Were you severely injured and have questions about lost wage reimbursement if injured in an accident? Check out our blog, then give us a call.
One of the most important No Fault benefits is lost wage reimbursement. The statute provides for up to 80% lost wage reimbursement and that wage reimbursement is tax free.
The No Fault system is designed to keep your nose above water while you are healing. If you are disabled from work, your doctors will provide you with these disability notes every 30 days.
Those must be given both to your attorney and to your employer. Your employer is going to process those with a short term disability carrier and then we process it with your No Fault carrier. We have a dedicated No Fault paralegal who will handle all this for you, as well as sending in those notes the same day they are received by us. The disability notes provide confirmation to the insurance company that you are disabled according to that specialty.
For example, if the chiropractic IME determines that you can return to work, but you are also treating with an orthopedic surgeon or a pain management doctor and those doctors provide notes of disability, then typically we can have the wage benefit continued, because we have a different specialist disabling you based upon their area of specialty.
No Fault wage benefits can last up to three years and are designed to provide you with income while you heal and recover from disability from a car crash. In the first 26 weeks you will receive partial payment from a New York State Disability policy through work. Once that exhausts, No Fault will kick in and you will get the full 80% check from the No Fault carrier. We often get questions about this, and because people are very concerned about paying their bills, paying their mortgage, or how can they can keep their family intact when they can not get out of the bed in the morning? This is a benefit that is critical and we handle it very assertively. If there are any issues at all, we automatically get a wage denial of our arbitration.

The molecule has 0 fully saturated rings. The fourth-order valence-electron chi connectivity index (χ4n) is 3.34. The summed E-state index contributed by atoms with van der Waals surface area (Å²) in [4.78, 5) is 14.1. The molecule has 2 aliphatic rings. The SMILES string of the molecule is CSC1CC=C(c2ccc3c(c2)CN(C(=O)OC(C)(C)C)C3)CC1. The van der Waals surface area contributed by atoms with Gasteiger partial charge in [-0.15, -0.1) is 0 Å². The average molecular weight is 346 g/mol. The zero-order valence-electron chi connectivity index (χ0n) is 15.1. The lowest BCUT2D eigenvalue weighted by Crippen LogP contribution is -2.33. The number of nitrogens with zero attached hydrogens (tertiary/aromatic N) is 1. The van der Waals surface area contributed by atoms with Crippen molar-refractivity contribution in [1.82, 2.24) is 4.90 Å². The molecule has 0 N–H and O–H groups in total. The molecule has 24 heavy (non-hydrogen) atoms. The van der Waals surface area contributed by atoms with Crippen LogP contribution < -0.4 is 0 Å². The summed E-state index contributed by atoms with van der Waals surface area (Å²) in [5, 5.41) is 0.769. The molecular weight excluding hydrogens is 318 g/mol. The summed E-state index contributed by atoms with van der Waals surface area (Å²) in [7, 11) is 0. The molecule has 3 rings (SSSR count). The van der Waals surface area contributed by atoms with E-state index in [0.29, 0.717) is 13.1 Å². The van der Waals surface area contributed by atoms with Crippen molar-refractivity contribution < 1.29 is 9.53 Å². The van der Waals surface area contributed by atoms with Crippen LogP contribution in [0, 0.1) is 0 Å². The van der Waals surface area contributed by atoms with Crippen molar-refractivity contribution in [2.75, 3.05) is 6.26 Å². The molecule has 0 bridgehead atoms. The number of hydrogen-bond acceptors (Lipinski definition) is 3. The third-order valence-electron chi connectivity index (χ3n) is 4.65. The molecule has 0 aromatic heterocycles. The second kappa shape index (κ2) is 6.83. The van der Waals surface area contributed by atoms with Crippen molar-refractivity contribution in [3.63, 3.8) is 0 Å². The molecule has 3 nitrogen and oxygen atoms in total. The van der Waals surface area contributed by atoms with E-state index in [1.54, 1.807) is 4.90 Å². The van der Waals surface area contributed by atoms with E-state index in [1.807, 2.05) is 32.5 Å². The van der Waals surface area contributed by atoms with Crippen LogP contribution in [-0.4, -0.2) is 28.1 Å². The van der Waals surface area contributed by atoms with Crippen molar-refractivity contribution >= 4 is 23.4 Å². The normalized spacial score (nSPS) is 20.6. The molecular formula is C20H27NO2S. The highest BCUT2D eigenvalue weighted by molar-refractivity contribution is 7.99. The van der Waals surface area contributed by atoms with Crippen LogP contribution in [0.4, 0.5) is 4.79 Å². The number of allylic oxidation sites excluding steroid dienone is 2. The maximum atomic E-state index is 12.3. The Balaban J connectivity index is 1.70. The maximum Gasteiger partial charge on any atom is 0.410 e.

One other topic that we come across is people who are self-employed. If you are self-employed, you are also entitled to lost wage benefits, however it is a bit trickier. Oftentimes they require the last three years of income tax returns, your books, customer list, receipts, and proof of what your actual expenses were. You are still entitled to lost wage benefits but because you are self-employed you must provide information similar to what you provide to your accountant for tax purposes.
Although it often is a bit of a battle with the insurance carrier, we fight this battle every day. We are someone that you can turn to or call whenever there are any issues, or any concern regarding any document, paperwork, or forms that need to be filled out.
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